For its own dual-core Athlon 64 X2 chips, AMD tells its hardware partners to prepare for a TDP of between 89W and 110W (although its Energy Efficient and Small Form Factor Althon 64 X2 products, which have yet to hit the market in any quantity, go to 65W and 35W, respectively). Intel has caught flak in the past for providing fan makers with inadequate TDP ratings, which resulted in overly noisy fans for the Pentium D chips that had to spin exceedingly fast to cool the chips properly. But the Falcon Northwest Mach V desktop, for example, came with stock cooling parts. It will be hard to tell exactly how well Intel's provided specs live up to their real-world requirements until the hardware has been disseminated widely, but the fact that a performance stickler like Falcon sent the standard-issue cooling hardware suggests that Intel took note of the problems it had in the past.
So what does all this really mean? It means that Core 2 Duo makes it easier for PC vendors to design smaller PCs that are just as powerful as their full-size counterparts because they don't have to deal with as much heat, nor provide massive power supplies and towering heat sinks. Such a PC should also run more quietly, since the cooler parts don't need as much work from the system fans. It also means less thermal wear and tear. As parts run hotter, the likelihood of their failure increases. The lower the TDP, the happier the PC and its surrounding components.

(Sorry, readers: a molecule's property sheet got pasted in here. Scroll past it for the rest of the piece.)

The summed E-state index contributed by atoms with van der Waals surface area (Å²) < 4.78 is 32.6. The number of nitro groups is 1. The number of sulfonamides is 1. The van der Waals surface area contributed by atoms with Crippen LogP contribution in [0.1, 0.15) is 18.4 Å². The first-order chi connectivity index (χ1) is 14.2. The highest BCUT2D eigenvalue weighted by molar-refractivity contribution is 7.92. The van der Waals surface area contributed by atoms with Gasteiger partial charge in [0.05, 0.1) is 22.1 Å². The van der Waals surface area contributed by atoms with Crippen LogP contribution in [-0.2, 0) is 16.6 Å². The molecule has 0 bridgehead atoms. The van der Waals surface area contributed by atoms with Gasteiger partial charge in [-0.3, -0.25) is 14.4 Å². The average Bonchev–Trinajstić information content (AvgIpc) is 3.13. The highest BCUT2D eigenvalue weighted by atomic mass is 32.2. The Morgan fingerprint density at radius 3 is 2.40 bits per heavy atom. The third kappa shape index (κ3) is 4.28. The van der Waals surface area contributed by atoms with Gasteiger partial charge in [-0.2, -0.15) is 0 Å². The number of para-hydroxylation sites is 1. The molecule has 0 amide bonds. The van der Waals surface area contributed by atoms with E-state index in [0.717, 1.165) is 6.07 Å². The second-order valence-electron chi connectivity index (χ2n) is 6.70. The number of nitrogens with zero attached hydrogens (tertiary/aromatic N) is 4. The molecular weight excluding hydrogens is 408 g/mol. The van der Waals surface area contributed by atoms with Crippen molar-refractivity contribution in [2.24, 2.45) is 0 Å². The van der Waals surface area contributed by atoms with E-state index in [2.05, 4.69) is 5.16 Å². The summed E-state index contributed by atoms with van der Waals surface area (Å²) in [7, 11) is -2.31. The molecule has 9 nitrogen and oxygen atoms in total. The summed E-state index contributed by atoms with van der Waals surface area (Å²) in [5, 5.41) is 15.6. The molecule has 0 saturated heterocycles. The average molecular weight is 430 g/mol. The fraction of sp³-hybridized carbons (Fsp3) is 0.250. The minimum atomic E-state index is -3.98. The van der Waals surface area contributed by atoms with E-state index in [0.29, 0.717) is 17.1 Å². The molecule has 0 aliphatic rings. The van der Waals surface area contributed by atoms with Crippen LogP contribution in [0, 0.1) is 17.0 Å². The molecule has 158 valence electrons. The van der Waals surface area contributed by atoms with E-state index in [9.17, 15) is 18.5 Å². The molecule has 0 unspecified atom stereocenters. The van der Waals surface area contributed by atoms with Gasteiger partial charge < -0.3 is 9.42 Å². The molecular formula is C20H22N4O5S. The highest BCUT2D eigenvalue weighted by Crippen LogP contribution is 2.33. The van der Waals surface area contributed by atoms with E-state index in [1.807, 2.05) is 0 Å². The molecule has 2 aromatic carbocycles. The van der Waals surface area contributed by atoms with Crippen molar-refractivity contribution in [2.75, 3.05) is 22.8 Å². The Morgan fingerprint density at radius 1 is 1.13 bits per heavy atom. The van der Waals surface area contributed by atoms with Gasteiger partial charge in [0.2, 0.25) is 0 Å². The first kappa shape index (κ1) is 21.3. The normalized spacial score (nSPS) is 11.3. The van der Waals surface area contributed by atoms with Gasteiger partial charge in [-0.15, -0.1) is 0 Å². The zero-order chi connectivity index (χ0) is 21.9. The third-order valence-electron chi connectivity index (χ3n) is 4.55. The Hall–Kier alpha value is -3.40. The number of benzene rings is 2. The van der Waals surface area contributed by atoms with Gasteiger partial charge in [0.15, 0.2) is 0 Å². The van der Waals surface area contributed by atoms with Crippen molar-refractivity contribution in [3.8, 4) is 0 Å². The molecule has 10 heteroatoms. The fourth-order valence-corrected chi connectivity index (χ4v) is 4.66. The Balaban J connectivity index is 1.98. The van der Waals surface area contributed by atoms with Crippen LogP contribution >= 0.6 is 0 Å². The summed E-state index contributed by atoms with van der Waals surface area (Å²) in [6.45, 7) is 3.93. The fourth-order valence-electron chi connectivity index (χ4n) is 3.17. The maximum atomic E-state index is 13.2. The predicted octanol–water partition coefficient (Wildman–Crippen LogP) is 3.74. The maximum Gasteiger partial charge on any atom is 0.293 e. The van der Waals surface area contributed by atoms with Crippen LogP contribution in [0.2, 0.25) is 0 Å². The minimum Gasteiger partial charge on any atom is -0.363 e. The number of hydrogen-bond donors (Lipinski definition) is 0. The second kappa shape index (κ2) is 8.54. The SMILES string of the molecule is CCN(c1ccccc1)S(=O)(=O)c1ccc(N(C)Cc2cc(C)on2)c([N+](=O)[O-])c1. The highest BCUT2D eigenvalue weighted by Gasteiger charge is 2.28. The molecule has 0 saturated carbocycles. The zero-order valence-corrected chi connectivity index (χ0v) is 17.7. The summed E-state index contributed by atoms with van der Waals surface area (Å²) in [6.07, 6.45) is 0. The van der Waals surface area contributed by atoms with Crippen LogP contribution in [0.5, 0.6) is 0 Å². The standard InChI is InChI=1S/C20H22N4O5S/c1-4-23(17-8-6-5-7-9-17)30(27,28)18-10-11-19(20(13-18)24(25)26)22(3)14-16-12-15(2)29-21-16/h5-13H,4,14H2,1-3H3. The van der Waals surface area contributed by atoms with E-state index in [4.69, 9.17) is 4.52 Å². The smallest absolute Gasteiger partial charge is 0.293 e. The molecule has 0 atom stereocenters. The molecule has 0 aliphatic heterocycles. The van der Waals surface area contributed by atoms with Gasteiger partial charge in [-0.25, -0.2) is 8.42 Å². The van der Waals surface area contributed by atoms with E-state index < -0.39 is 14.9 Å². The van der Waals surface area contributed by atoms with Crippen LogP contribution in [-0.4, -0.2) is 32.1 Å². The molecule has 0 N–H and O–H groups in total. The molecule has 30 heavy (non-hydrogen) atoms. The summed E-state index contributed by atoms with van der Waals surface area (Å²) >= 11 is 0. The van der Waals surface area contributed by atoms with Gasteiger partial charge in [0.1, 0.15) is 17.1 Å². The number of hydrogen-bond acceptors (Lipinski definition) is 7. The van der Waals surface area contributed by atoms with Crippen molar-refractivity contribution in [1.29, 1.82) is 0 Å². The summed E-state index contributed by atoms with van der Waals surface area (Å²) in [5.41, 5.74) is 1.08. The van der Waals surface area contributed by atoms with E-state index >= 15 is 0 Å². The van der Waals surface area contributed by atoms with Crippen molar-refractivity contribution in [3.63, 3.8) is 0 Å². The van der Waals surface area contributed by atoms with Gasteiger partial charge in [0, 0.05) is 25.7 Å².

And as to the surrounding parts, if you already have an Intel-based PC and would like to upgrade, Intel has made it easy. The Core 2 Duo chips use the same Socket LGA775 interface as the Pentium D 900 series. If you have an Intel motherboard using a 965 chipset, you're ready to go with Core 2 Duo and a single graphics card. If you want to run Intel and a dual graphics configuration, you have two options -- Intel's 975 chipsets support ATI's CrossFire technology only, and if you want to run SLI, you'll need a motherboard in Nvidia's NForce 500 for Intel series.
For AMD, the outlook isn't great. Its so-called 4x4 design, which will let you run two Athlon 64 FX-62s in a single PC, might overtake a single Core 2 Extreme X6800 on raw performance. Details are scant about 4x4's particulars, but if a single Athlon 64 FX-62 costs about $1,031, two will have you crossing the $2,000 mark on chips alone, not to mention the motherboard, the size of the case, as well as the cooling hardware required to operate it. AMD says it will drop prices this month to compete on the price-performance ratio. That might make for some compelling desktop deals, but for now, Intel has the superior technology.
Additional editing by Kate Macefield